Why was it banned? From the American Library Association... Challenged at the Culpeper County, Va. public school (2010) by a parent requesting that her daughter not be required to read the book aloud. Initially, it was reported that officials have decided to stop assigning a version of Anne Frank’s diary,one of the most enduring symbols of the atrocities of the Nazi regime, due to the complaint that the book includes sexual material and homosexual themes. The director of instruction announced the edition, published on the fi ftieth anniversary of Frank’s death in a concentration camp, will not be used in the future despite the fact the school system did not follow its own policy for handling complaints. The remarks set off a hailstorm of criticism online and brought international attention to the 7,600-student school system in rural Virginia. The superintendent said, however, that the book will remain a part of the English classes, although it may be taught at a different grade level.

You can learn more about Anne Frank at the Anne Frank Museum Amsterdam. While you're there you can read about the final fate of the chestnut tree that Anne Frank wrote about in her diary, and take a virtual tour of the hiding place where Anne and her family lived.

*P.S. This Book is Kindle Ready! AND it's a bargain at $5.69 right now!

Sunday, September 26, 2010

The Sunday Salon and Think for Yourself and Let Others Do the Same!

Welcome to the Sunday Salon! AND Banned Books Week! That's right, it's that time of year again to celebrate YOUR freedom to read! This years theme is Think for Yourself and Let Others Do the Same! And this week at Chick with Books we're going to highlight books that were banned or challenged.

Held during the last week of September, this year that means Sept. 25th - Oct. 2nd, Banned Books Week highlights the benefits of free and open access to information while drawing attention to the harms of censorship by spotlighting actual or attempted bannings of books across the United States. BBW stresses the importance of ensuring the availability of unorthodox or unpopular viewpoints for all who wish to read and access them.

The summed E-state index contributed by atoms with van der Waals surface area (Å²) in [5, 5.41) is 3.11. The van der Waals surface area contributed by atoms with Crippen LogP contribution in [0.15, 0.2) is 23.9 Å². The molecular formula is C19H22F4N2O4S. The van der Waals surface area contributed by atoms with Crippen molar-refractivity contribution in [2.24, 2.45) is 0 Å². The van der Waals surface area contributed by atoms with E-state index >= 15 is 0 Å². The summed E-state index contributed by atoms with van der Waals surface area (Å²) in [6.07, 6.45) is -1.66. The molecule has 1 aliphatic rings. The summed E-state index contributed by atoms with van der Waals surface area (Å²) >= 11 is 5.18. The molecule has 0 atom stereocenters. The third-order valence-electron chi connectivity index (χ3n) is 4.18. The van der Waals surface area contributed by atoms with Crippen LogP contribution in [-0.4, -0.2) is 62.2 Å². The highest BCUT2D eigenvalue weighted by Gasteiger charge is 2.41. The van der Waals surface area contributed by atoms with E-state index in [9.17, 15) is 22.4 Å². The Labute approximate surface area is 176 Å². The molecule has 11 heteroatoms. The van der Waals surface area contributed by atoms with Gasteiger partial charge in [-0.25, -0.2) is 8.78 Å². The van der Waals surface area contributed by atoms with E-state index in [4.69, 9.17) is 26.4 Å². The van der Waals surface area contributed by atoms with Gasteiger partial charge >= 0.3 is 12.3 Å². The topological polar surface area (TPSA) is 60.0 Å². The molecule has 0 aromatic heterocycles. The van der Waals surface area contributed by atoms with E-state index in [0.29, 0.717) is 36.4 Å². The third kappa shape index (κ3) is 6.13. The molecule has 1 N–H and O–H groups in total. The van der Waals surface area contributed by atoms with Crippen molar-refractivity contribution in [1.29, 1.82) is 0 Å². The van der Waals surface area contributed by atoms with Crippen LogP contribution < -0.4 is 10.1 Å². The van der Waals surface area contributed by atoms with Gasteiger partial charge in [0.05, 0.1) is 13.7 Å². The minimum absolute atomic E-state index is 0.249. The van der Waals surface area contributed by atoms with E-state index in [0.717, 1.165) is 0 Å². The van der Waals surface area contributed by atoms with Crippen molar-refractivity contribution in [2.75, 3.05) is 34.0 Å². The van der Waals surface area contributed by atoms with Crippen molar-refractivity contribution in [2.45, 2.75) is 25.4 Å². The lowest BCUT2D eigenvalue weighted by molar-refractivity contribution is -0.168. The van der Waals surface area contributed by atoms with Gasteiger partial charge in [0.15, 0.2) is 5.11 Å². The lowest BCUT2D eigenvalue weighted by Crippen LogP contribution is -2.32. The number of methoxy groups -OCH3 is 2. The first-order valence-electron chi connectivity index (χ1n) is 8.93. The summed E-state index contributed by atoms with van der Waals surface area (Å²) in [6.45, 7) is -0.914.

It's important to note that the American Library Association does welcome parents who care about what their child is reading, and their involvement in overseeing what they deem appropriate or inappropriate. But not wanting YOUR child or teen to read something and trying to BAN any particular book from other children or teens (or adults!) is where the first amendment comes into play. Think for Yourself! And Let ME make MY own choices! This is particularly important when it comes to public libraries, which is sometimes the only resource people have to reading books! How do you feel about the banning of books?! Here are the top 10 challenged books of 2009 as reported to the OIF, or the Office of Intellectual Freedom...

Out of 460 challenges ...

1. “TTYL; TTFN; L8R, G8R (series)", by Lauren Myracle
Reasons: Nudity, Sexually Explicit, Offensive Language, Unsuited to Age Group, Drugs
2. “And Tango Makes Three” by Peter Parnell and Justin Richardson
Reasons: Homosexuality
3. “The Perks of Being A Wallflower,” by Stephen Chbosky
Reasons: Homosexuality, Sexually Explicit, Anti-Family, Offensive Language, Religious Viewpoint, Unsuited to Age Group, Drugs, Suicide
4. “To Kill A Mockingbird,” by Harper Lee
Reasons: Racism, Offensive Language, Unsuited to Age Group
5. Twilight (series) by Stephenie Meyer
Reasons: Sexually Explicit, Religious Viewpoint, Unsuited to Age Group
6. “Catcher in the Rye,” by J.D. Salinger
Reasons: Sexually Explicit, Offensive Language, Unsuited to Age Group
7. “My Sister’s Keeper,” by Jodi Picoult
Reasons: Sexism, Homosexuality, Sexually Explicit, Offensive Language, Religious Viewpoint, Unsuited to Age Group, Drugs, Suicide, Violence
8. “The Earth, My Butt, and Other Big, Round Things,” by Carolyn Mackler
Reasons: Sexually Explicit, Offensive Language, Unsuited to Age Group
9. “The Color Purple,” Alice Walker
Reasons: Sexually Explicit, Offensive Language, Unsuited to Age Group
10. “The Chocolate War,” by Robert Cormier
Reasons: Nudity, Sexually Explicit, Offensive Language, Unsuited to Age Group

I can't imagine not being able to read To Kill A Mockingbird by Harper Lee! What a great book! In my opinion, the book challenges racism, not encourages it. My Sister's Keeper by Jodi Picoult was a favorite among my reading group bringing up the issues of a person's right to choose, not advocating suicide. Charlotte's Web, Little Red Riding Hood, In the Night Kitchen all challenged?! Check out the ALA's list of top 100 Banned/Challenged Books of the decade! And then tell me what books you were surprised to see on the list!